The budget is full of one-year fixes that will lead to problems next year, as legislators cut spending, scaled back business tax subsidies and raised the state cigarette tax. In all, the Legislature raised about $720 million in new revenue for next year, but most of the tax measures will last for only one or three years, to satisfy demands from powerful business lobbies.


While the tax changes that affect business are only temporary, the ones that fall disproportionately on low-income residents – such as a $50 increase in vehicle title fees – are permanent.


A compromise on cigarette taxes

While many of the tax changes approved this week are temporary – with an expiration date of either one or three years – legislators signed off on a permanent 50-cent per pack hike in the tax on a pack of cigarettes. That’s much lower than the $1.18 per pack increase sought by public health advocates, but more than the $.32 cent increase that the cigarette lobby was initially prepared to accept. The Advocate notes that the tax would raise $108 million next year, which would be used as state match to draw down federal Medicaid dollars. But public health advocates were still disappointed.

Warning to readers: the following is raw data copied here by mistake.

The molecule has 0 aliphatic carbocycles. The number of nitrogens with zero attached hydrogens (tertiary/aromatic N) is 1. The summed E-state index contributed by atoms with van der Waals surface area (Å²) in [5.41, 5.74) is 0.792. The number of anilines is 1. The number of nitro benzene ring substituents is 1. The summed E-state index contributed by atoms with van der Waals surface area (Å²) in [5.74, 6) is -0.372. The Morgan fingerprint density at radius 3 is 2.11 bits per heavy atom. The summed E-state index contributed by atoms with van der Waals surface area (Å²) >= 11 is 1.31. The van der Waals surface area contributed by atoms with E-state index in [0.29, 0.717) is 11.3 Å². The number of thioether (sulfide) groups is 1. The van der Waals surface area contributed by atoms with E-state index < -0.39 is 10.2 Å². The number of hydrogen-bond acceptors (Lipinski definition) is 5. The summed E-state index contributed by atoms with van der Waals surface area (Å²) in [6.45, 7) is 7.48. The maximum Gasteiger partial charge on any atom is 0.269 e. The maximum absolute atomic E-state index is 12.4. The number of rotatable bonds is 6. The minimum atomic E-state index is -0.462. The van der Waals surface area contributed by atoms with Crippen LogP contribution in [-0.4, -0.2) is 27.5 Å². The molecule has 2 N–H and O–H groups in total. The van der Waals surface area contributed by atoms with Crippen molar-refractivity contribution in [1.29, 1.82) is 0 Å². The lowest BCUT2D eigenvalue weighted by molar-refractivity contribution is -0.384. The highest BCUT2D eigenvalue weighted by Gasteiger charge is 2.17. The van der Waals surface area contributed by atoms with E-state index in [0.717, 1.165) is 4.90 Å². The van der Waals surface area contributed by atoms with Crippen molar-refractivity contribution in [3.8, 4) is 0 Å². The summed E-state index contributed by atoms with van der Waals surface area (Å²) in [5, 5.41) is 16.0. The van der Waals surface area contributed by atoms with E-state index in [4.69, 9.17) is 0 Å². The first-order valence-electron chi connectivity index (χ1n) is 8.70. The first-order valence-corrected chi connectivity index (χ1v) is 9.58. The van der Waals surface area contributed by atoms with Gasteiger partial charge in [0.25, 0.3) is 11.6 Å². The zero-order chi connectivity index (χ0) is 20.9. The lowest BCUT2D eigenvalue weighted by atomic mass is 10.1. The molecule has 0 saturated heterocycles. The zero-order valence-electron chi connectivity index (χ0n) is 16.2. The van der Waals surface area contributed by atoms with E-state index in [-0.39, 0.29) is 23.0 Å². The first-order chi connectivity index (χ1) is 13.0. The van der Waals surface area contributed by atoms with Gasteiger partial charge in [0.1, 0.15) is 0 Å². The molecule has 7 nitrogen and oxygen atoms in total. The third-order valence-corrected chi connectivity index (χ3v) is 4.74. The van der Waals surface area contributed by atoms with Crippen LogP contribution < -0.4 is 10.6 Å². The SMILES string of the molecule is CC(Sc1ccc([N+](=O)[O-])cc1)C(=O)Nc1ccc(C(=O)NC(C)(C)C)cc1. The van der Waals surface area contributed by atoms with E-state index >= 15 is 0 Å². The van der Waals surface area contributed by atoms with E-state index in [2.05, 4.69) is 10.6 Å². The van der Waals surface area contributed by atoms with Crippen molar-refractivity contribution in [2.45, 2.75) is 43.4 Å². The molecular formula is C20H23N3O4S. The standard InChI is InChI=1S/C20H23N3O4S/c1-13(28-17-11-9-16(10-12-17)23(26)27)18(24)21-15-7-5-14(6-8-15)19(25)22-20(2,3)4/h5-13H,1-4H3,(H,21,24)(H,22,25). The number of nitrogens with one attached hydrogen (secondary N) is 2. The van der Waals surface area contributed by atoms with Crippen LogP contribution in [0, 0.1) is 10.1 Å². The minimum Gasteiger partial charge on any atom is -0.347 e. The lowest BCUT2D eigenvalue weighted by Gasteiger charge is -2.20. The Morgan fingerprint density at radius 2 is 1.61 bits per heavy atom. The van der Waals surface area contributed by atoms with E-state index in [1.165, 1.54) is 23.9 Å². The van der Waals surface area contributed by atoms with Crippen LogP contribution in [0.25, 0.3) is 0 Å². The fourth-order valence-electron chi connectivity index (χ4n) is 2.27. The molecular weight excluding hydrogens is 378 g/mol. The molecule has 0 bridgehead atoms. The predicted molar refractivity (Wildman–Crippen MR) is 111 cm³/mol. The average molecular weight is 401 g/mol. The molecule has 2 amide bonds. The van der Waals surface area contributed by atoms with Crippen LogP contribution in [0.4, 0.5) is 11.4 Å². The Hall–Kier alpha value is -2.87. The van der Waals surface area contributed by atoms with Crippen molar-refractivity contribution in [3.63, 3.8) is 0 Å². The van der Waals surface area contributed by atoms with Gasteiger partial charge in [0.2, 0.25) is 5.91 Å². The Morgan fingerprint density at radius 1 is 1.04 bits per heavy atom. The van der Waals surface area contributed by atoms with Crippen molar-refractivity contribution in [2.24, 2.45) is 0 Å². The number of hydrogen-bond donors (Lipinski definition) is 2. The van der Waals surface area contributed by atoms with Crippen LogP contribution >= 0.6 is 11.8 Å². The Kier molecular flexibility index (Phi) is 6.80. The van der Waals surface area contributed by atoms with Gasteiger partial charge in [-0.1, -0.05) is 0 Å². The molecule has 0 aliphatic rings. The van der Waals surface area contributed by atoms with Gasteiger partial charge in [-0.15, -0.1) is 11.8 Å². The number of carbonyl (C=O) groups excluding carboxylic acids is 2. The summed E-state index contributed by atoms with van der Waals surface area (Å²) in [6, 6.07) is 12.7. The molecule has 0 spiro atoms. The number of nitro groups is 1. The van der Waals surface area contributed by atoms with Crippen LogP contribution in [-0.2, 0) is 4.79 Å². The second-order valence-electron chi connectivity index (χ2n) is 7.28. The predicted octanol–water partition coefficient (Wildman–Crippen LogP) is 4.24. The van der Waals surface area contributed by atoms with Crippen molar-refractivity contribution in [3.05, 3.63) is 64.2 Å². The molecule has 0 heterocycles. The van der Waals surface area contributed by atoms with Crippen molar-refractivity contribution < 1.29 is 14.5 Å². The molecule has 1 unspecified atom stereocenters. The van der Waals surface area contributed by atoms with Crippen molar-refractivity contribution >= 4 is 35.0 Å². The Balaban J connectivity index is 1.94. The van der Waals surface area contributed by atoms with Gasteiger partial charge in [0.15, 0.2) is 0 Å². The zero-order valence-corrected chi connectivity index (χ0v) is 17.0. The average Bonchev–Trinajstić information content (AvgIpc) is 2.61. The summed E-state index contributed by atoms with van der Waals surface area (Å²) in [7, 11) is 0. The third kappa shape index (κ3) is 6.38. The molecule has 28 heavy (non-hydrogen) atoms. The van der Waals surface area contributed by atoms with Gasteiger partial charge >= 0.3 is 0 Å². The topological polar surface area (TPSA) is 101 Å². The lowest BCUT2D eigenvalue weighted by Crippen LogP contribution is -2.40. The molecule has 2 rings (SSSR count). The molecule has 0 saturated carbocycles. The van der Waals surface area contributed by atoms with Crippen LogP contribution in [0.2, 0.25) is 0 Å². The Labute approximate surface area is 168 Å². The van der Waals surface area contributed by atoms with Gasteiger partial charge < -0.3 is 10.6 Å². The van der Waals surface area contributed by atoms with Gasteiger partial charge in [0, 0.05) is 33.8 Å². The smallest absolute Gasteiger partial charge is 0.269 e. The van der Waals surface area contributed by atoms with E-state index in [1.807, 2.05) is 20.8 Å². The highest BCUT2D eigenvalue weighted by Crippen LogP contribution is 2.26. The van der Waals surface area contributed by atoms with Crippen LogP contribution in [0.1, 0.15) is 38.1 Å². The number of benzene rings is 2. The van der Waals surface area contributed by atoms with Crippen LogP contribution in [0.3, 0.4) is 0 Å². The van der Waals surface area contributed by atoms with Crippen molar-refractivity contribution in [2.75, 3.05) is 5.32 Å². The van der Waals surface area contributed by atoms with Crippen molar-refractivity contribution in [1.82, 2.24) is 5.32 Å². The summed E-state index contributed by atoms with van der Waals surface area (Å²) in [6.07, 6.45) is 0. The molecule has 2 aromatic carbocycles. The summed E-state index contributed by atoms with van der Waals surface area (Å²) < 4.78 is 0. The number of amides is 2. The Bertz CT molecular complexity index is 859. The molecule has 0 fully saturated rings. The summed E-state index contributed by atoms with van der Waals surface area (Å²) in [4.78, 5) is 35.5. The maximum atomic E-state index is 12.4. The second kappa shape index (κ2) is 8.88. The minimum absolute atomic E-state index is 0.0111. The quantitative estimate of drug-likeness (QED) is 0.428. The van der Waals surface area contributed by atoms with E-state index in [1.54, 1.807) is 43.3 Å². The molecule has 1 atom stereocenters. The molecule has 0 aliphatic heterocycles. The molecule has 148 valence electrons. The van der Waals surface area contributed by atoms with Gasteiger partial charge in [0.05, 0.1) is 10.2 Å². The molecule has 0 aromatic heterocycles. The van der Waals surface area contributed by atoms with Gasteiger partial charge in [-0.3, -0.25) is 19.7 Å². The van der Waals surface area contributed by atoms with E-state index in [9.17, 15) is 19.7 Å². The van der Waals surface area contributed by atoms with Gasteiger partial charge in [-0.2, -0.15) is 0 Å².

Invest in a Healthy Louisiana coalition, which had pushed for increasing the tax above $1 per pack, voiced disappointment that legislators refused to increase the cigarette tax by more than a $1 a pack. The group argued that statistics show a dramatic decrease in the number of smokers and better healthcare in Louisiana. “Today the Legislature chose to stand with Big Tobacco against the interests of Louisiana’s children,” T. Bradley Keith, campaign director for the group, said in a prepared statement.


Bob Mann on Jindal’s “disgraceful” fiscal legacy

Gov. Bobby Jindal’s final regular legislative session is in the books, and two weeks from now he’ll likely be all but finished as Louisiana’s governor as he pursues his presidential ambitions. So it’s time to start assessing his legacy.’s Bob Mann writes that on matters of fiscal policy, history will not be kind.